Robertson v. MacLaren

Filing 4

OPINION and ORDER Summarily Denying the Petition For Writ of Habeas Corpus, Declining to Issue a Certificate of Appealability, and Denying Petitioner Leave to Appeal In Forma Pauperis. Signed by District Judge Linda V. Parker. (RLou)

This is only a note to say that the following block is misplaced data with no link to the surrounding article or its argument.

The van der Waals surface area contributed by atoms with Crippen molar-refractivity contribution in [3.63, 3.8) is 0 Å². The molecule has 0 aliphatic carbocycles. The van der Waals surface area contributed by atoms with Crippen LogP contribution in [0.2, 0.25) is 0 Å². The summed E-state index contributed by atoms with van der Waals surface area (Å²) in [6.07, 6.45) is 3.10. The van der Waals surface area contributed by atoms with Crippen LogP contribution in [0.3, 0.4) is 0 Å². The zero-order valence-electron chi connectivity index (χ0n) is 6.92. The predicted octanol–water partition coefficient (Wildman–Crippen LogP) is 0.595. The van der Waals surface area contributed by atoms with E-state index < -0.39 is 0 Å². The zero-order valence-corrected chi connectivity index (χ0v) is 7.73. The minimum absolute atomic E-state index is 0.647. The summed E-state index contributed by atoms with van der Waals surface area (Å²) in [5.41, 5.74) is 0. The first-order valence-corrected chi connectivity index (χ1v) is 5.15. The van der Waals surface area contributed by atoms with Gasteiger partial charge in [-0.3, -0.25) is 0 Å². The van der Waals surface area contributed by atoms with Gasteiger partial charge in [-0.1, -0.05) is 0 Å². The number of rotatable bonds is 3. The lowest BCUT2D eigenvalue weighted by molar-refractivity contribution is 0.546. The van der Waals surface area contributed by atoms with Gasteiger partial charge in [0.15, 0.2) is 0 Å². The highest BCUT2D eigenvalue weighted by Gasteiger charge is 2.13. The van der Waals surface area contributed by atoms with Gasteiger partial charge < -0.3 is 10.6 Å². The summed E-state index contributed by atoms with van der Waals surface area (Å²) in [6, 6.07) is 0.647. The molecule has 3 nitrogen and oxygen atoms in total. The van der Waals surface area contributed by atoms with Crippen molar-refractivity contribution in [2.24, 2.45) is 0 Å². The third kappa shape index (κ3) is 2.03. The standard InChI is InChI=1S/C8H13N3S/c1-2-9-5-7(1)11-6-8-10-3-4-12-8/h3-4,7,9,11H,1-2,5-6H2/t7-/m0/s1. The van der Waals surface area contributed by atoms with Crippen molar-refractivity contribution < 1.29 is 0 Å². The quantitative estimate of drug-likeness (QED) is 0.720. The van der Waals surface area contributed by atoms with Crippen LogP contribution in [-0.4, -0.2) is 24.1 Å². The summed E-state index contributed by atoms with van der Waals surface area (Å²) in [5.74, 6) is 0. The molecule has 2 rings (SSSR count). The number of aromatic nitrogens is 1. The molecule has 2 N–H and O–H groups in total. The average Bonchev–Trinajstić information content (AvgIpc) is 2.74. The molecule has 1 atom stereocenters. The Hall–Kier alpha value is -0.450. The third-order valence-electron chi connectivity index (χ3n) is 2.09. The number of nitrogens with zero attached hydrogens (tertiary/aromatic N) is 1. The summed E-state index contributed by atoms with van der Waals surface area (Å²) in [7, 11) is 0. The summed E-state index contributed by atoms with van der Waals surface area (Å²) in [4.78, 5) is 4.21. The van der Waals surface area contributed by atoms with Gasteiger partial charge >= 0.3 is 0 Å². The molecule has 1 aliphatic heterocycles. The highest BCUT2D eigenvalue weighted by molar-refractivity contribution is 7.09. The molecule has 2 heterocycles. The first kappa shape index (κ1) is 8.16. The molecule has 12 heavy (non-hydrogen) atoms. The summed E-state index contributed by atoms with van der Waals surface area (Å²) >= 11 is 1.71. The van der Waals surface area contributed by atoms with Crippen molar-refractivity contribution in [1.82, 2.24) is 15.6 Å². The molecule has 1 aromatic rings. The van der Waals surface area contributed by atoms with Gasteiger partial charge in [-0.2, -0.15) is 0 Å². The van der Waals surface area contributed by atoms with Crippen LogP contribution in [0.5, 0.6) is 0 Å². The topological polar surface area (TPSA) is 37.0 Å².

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UNITED STATES DISTRICT COURT EASTERN DISTRICT OF MICHIGAN SOUTHERN DIVISION KEREIM ROBERTSON, Petitioner, Case No. 17-cv-11600 Honorable Linda V. Parker v. DUNCAN MACLAREN, Respondent. ___________________________________/ OPINION AND ORDER SUMMARILY DENYING THE PETITION FOR WRIT OF HABEAS CORPUS, DECLINING TO ISSUE A CERTIFICATE OF APPEALABILITY, AND DENYING PETITIONER LEAVE TO APPEAL IN FORMA PAUPERIS Kereim Robertson, (“Petitioner”), confined at the Kinross Correctional Facility in Kincheloe, Michigan, filed a pro se petition for a writ of habeas corpus pursuant to 28 U.S.C. § 2254. Petitioner challenges his sentence for two counts of armed robbery, MICH. COMP. LAWS ANN. § 750.529 (LexisNexis 2017), two counts of possession of a firearm in the commission of a felony (felony-firearm), MICH. COMP. LAWS ANN. § 750.227b (LexisNexis 2017); one count of carrying a concealed weapon, MICH. COMP. LAWS ANN. § 750.227 (LexisNexis 2017); and one count of resisting and opposing a police officer, MICH. COMP. LAWS ANN. § 750.81d(1) (LexisNexis 2017). For the reasons that follow, the petition for writ of 1 habeas corpus is summarily denied for failing to state a claim upon which relief can be granted. I. Background On October 19, 2012, Petitioner pleaded guilty to the above offenses in the Oakland County Circuit Court. On March 27, 2013, Petitioner was sentenced to one hundred and twenty six months to forty years on the armed robbery convictions, one to five years on the carrying a concealed weapons conviction, one to two years on the resisting and opposing a police officer conviction, and a consecutive two year sentence on the felony-firearm convictions. Petitioner filed a direct appeal with the Michigan Court of Appeals, which was denied. People v. Robertson, No. 317083 (Mich. Ct. App. Nov. 5, 2013). Petitioner did not file an application for leave to appeal with the Michigan Supreme Court. 1 Petitioner filed a post-conviction motion for relief from judgment with the trial court pursuant to M.C.R. 6.500, et seq., which was denied. People v. Robertson, No. 12-241897-FC (Oakland Co. Cir. Ct. Sept. 15, 2015). The Michigan appellate courts denied petitioner leave to appeal. People v. Robertson, 1 The Court obtained this information from the Michigan Court of Appeals’ website,, and from Thomas Reuter’s Westlaw website, Public records and government documents, including those available from reliable sources on the Internet, are subject to judicial notice. See United States ex. rel. Dingle v. BioPort Corp., 270 F. Supp. 2d 968, 972 (W.D. Mich. 2003). A federal district court is also permitted to take judicial notice of another court’s website. See e.g. Graham v. Smith, 292 F. Supp. 2d 153, 155 n.2 (D. Me. 2003). 2 No. 332030 (Mich. Ct. App. July 25, 2016); People v. Robinson, 893 N.W. 2d 346 (Mich. 2017). Petitioner seeks a writ of habeas corpus on the following grounds: I. The Defendant’s federal constitutional due process rights to be sentenced based on accurate information were violated and he is entitled to resentencing because prior record variable two and offense variable one were incorrectly scored, resulting in an inappropriately inflated sentencing guidelines range. II. The Defendant was denied his state and federal constitutional rights to effective assistance of appellate counsel where counsel failed to raise a claim on direct appeal that the defendant’s constitutional due process rights to be sentenced based on accurate information were violated. III. Whether a retroactive change in the law pertaining to Lockridge2 entitles Petitioner to resentencing. (ECF No. 1 at Pg. ID 4, 5, 7.) II. Discussion “A petition for a writ of habeas corpus must set forth facts that give rise to a cause of action under federal law or it may summarily be dismissed.” See Perez v. Hemingway, 157 F. Supp. 2d 790, 796 (E.D. Mich. 2001) (Bordman, J.). A federal district court has a duty to summarily dismiss a habeas corpus petition if it appears from the face of the petition or the exhibits that are attached to it that the petitioner is not entitled to federal habeas relief. See Carson v. Burke, 178 F. 3d 434, 436 (6th Cir. 1999); Rules Governing § 2254 Cases, Rule 4. “No response to a habeas 2 People v. Lockridge, 870 N.W. 2d 502 (Mich. 2015). 3 petition is necessary when the petition is frivolous, or obviously lacks merit, or where the necessary facts can be determined from the petition itself without consideration of a response by the state.” Herrington v. Bezotte, No. 14-cv-13395, 2015 U.S. Dist. LEXIS 6387, at *6 (E.D. Mich. Jan. 21, 2015) (Michelson, J.). A. Michigan Sentencing Guidelines Claims First, Petitioner claims that the trial court incorrectly scored or calculated his sentencing guidelines range under the Michigan Sentencing Guidelines. Because Petitioner’s claim is based in state law and not the unreasonable application of any federal law, this is not a cognizable claim for federal habeas review. State courts are the final arbiters of state law. See Bradshaw v. Richey, 546 U.S. 74, 76 (2005); White v. Steele, 629 F. App’x 690, 695 (6th Cir. 2015). Therefore, claims which arise out of a state trial court’s sentencing decisions “are not generally cognizable upon federal habeas review, unless the petitioner can show that the sentence imposed exceeded the statutory limits or is wholly unauthorized by law.” Vliet v. Renico, 193 F. Supp. 2d 1010, 1014 (E.D. Mich. 2002) (Roberts, J.); see Swarthout v. Cooke, 562 U.S. 216, 219 (2011)(quoting Estelle v. McGuire, 502 U.S. 62, 67 (1991) (“We have stated many times that ‘federal habeas corpus relief does not lie for errors of state law.’”)); see also Brumfield v. Cain, 135 S. Ct. 2269, 2296 n.12 (2015) (Thomas, J., dissenting) (“And even if Brumfield could show a violation of state law, which he cannot . . . , 4 such a violation would ‘provide no basis for federal habeas relief.’”). “State sentencing law is ‘a matter of state concern only’ . . . .” Mattison v. Perry, No. 13cv-11026, 2017 U.S. Dist. LEXIS 119256, at *13-14 (E.D. Mich. July 31, 2017) (Murphy, J.). Petitioner’s claim that the state trial court incorrectly scored or calculated his sentencing guidelines range under the Michigan Sentencing Guidelines is not a cognizable claim for federal habeas review. See Tironi v. Birkett, 252 F. App’x 724, 725 (6th Cir. 2007); Howard v. White, 76 F. App’x 52, 53 (6th Cir. 2003). Errors in the application of state sentencing guidelines cannot independently support Petitioner’s habeas relief. See Kissner v. Palmer, 826 F. 3d 898, 904 (6th Cir. 2016). Petitioner had “no state-created interest in having the Michigan Sentencing Guidelines applied rigidly in determining his sentence.” See Mitchell v. Vasbinder, 644 F. Supp. 2d 846, 867 (E.D. Mich. 2009) (Battani, J.). In other words, assuming the state court incorrectly scored or calculated Petitioner’s sentence, such an error is not grounds for federal habeas relief because such a departure does not violate any of Petitioner’s federal due process rights. Austin v. Jackson, 213 F. 3d 298, 301 (6th Cir. 2000). Next, Petitioner appears to argue that the trial judge violated his Sixth Amendment right to a trial by jury by using factors that either had not been submitted to a jury and proven beyond a reasonable doubt or admitted to by 5 Petitioner when scoring the guidelines variables under the Michigan Sentencing Guidelines. 3 The United States Supreme Court ruled that any fact that increases the mandatory minimum sentence for a crime is an element of the criminal offense that must be proven beyond a reasonable doubt. See Alleyne v. United States, 133 S. Ct. 2151, 2155 (2013). In reaching this conclusion, the Supreme Court overruled Harris v. United States, 536 U.S. 545 (2002), in which the Supreme Court had held that only factors that increase the maximum, as opposed to the minimum sentence must be proven beyond a reasonable doubt to a factfinder. See Alleyne, 133 S. Ct. at 2157-58. The Supreme Court, however, indicated that its decision did not mean that every fact influencing judicial discretion in sentencing must be proven to a jury beyond a reasonable doubt. Id. at 2163 (“We have long recognized that broad sentencing discretion, informed by judicial factfinding, does not violate the Sixth Amendment.”). Alleyne is inapplicable to Petitioner’s case because the Supreme Court’s holding in “Alleyne dealt with judge-found facts that raised the mandatory minimum sentence under a statute, not judge-found facts that trigger an increased guidelines range,” which is what happened to Petitioner in this case. See United 3 Under Michigan law, only the minimum sentence must presumptively be set within the appropriate sentencing guidelines range. See People v. Babcock, 666 N.W. 2d 231, 256-57 (2003); MICH. COMP. LAWS § 769.34(2) (LexisNexis 2017). The maximum sentence is prescribed by law and not determined by the trial judge. See People v. Claypool, 684 N.W. 2d 278, 287 n.14 (2004) (citing MICH. COMP. LAWS § 769.8) (LexisNexis 2017). 6 States v. Cooper, 739 F.3d 873, 884 (6th Cir. 2014); see also United States v. James, 575 F. App’x 588, 595 (6th Cir. 2014) (noting that at least four postAlleyne unanimous panels of the Sixth Circuit have “taken for granted that the rule of Alleyne applies only to mandatory minimum sentences”); Saccoccia v. Farley, 573 F. App’x 483, 485 (6th Cir. 2014) (“But Alleyne held only that ‘facts that increase a mandatory statutory minimum [are] part of the substantive offense.’. . . It said nothing about guidelines sentencing factors . . . .”). The Sixth Circuit, in fact, ruled that Alleyne did not decide the question whether judicial factfinding under Michigan’s indeterminate sentencing scheme violates the Sixth Amendment. See Kittka v. Franks, 539 F. App’x 668, 673 (6th Cir. 2013). Petitioner argues that he is entitled to relief because the Michigan Supreme Court recently relied on the Alleyne decision in holding that Michigan’s Sentencing Guidelines scheme violates the Sixth Amendment right to a jury trial. See People v. Lockridge, 870 N.W.2d 502 (Mich. 2015). However, Petitioner cannot rely on Lockridge to obtain relief from this Court because § 2254(d)(1) prohibits the use of lower court decisions in determining whether the state court decision is contrary to, or an unreasonable application of, clearly established federal law. See Miller v. Straub, 299 F. 3d 570, 578-79 (6th Cir. 2002). “The Michigan Supreme Court’s decision in Lockridge does not render the result ‘clearly established’ for purposes of habeas review.” Haller v. Campbell, No. 16-cv-206, 2016 WL 1068744, at *5 7 (W.D. Mich. Mar. 18, 2016). The Sixth Circuit has ruled that Alleyne does not apply to sentencing guidelines factors, and reasonable jurists, at a minimum, could disagree about whether Alleyne applies to the calculation of Michigan’s minimum sentencing guidelines. Id. at *6. “Alleyne, therefore, did not clearly establish the unconstitutionality of the Michigan sentencing scheme and cannot form the basis for habeas corpus relief.” Id.; see also Perez v. Rivard, No. 14-cv-12326, 2015 WL 3620426, at *12 (E.D. Mich. June 9, 2015) (Battani, J.) (denying habeas relief on claim that sentencing guidelines scored in violation of Alleyne). After undertaking the review required by Rule 4, this Court concludes that Petitioner’s sentencing claims do not entitle him to habeas relief, and the petition is summarily denied. See Allen v. Perini, 424 F.2d 134, 141 (6th Cir. 1970) (district court has a duty to “screen out” petitions that lack merit on their face). B. Ineffective Assistance of Counsel Petitioner contends that his appellate counsel was ineffective for failing to raise his sentencing guidelines claims on direct appeal. Petitioner raised his sentencing guidelines scoring claim in his post-conviction motion for relief from judgment, which was denied by the state trial court. The Michigan appellate courts denied Petitioner leave to appeal the denial of his post-conviction motion. To show ineffective assistance of counsel under federal constitutional standards, a defendant must satisfy a two prong test. First, the defendant must 8 demonstrate, considering all of the circumstances, that counsel “made errors so serious that counsel was not functioning as the ‘counsel’ guaranteed by the Sixth Amendment.” Strickland v. Washington, 466 U.S. 668, 687 (1984). In doing so, the defendant must overcome a strong presumption that counsel’s behavior lies “within the wide range of reasonable professional assistance.” Id. at 689. In other words, there is a presumption that the challenged action may be a result of “sound trial strategy.” Id. Second, the defendant must show that such performance prejudiced his defense. Id. at 687. To demonstrate prejudice, the defendant must show that “there is a reasonable probability that, but for counsel’s unprofessional errors, the result of the proceeding would have been different.” Id. at 694. The Strickland standard applies as well to claims of ineffective assistance of appellate counsel. See Whiting v. Burt, 395 F. 3d 602, 617 (6th Cir. 2005). The Sixth Amendment guarantees a defendant the right to the effective assistance of appellate counsel both on appeals of right, see Evitts v. Lucey, 469 U.S. 387, 396-97 (1985), and on first-tier discretionary appeals. See Halbert v. Michigan, 545 U.S. 605, 609–10 (2005). However, there is no constitutional duty for appointed counsel to raise every nonfrivolous issue defendant requests. Jones v. Barnes, 463 U.S. 745, 751 (1983). In this case, the state trial and appellate courts appeared to conclude that there was a factual basis for the scoring of Petitioner’s sentencing guidelines and 9 have rejected Petitioner’s claims. Petitioner is, therefore, unable to show that he was prejudiced by his appellate counsel’s purported ineffectiveness in failing to challenge the scoring of his sentencing guidelines. See e.g. Coleman v. Curtin, 425 F. App’x 483, 484-85 (6th Cir. 2011). If “one is left with pure speculation on whether the outcome of . . . the penalty phase could have been any different,” then there is no prejudice. Baze v. Parker, 371 F. 3d 310, 322 (6th Cir. 2004). Because Petitioner has offered no evidence to show that the state trial judge would have been inclined to impose a lesser sentence or that the Michigan appellate courts were inclined to reverse his sentence, Petitioner is unable to show that he was prejudiced by his counsel’s purported ineffectiveness in failing to challenge the scoring of his sentencing guidelines. See Spencer v. Booker, 254 F. App’x 520, 525-26 (6th Cir. 2007). Additionally, Petitioner is unable to show that he was prejudiced by appellate counsel’s failure to raise his sentencing guidelines claim on direct appeal, even in light of the fact that this claim was presented to the Michigan appellate courts on Petitioner’s post-conviction motion and rejected. See Hollin v. Sowders, 710 F. 2d 264, 267 (6th Cir. 1983) (“[I]t is clear that the failure of counsel to perfect a direct appeal has not prevented Hollin from challenging his conviction in state court. The Kentucky Supreme Court ruled on his claims in the Rule 11.42 proceeding.”); see also Bair v. Phillips, 106 F. Supp. 2d 934, 938, 943 (E.D. Mich. 10 2000) (Duggan, J.). The state courts’ rulings on Petitioner’s post-conviction motion on his sentencing claim was “an adequate substitute for direct appellate review,” and, therefore, his appellate counsel’s failure to raise this claim on petitioner’s direct appeal caused him no prejudice. Bair, 106 F. Supp. 2d at 943 (citing Gardner v. Ponte, 817 F. 2d 183, 189 (1st Cir. 1987)). Remanding the case to the state courts would be fruitless as they have already decided this issue. The Court concludes that Petitioner’s ineffective assistance of counsel claim is meritless, and the petition is summarily denied. See Mathews v. United States, 11 F. 3d 583, 585 (6th Cir. 1993) (affirming the summary dismissal of an ineffective assistance of counsel claim raised in a § 2255 motion to vacate sentence pursuant to Rule 4, where there was no merit to the claim). C. Certificate of Appealability and Leave to Appeal In Forma Pauperis The Court will also deny the certificate of appealability. In order to obtain a certificate of appealability, an applicant must make a substantial showing of the denial of a constitutional right. 28 U.S.C. § 2253(c)(2). To demonstrate this denial, the applicant is required to show that “reasonable jurists could debate whether (or, for that matter, agree that) the petition should have been resolved in a different manner or that the issues presented were ‘adequate to deserve encouragement to proceed further.’” Slack v. McDaniel, 529 U.S. 473, 484 (2000). When a district court rejects a habeas petitioner’s constitutional claims on the 11 merits, the “petitioner must demonstrate that reasonable jurists would find the district court’s assessment of the constitutional claims to be debatable or wrong.” Id. “The district court must issue or deny a certificate of appealability when it enters a final order adverse to the applicant.” Rules Governing § 2254 Cases, Rule 11(a), 28 U.S.C. § 2254; see also Strayhorn v. Booker, 718 F. Supp. 2d 846, 875 (E.D. Mich. 2010) (Zatkoff, J.). Because Petitioner failed to make a substantial showing of the denial of a federal constitutional right, the Court denies Petitioner a certificate of appealability. Accordingly, leave to appeal in forma pauperis is denied because the appeal would be frivolous. See Allen v. Stovall, 156 F. Supp. 2d 791, 798 (E.D. Mich. 2001) (O’Meara, J.). III. Conclusion For the reasons stated in this opinion, the Court summarily denies with prejudice (1) the petition for writ of habeas corpus, (2) the certificate of appealability, and (3) leave to appeal in forma pauperis. Accordingly, IT IS ORDERED that the petition for writ of habeas corpus is DENIED WITH PREJUDICE; IT IS FURTHER ORDERED, that Petitioner is DENIED a certificate of 12 appealability and leave to proceed in forma pauperis on appeal. s/ Linda V. Parker LINDA V. PARKER U.S. DISTRICT JUDGE Dated: October 11, 2017 I hereby certify that a copy of the foregoing document was mailed to counsel of record and/or pro se parties on this date, October 11, 2017, by electronic and/or U.S. First Class mail. s/ R. Loury Case Manager 13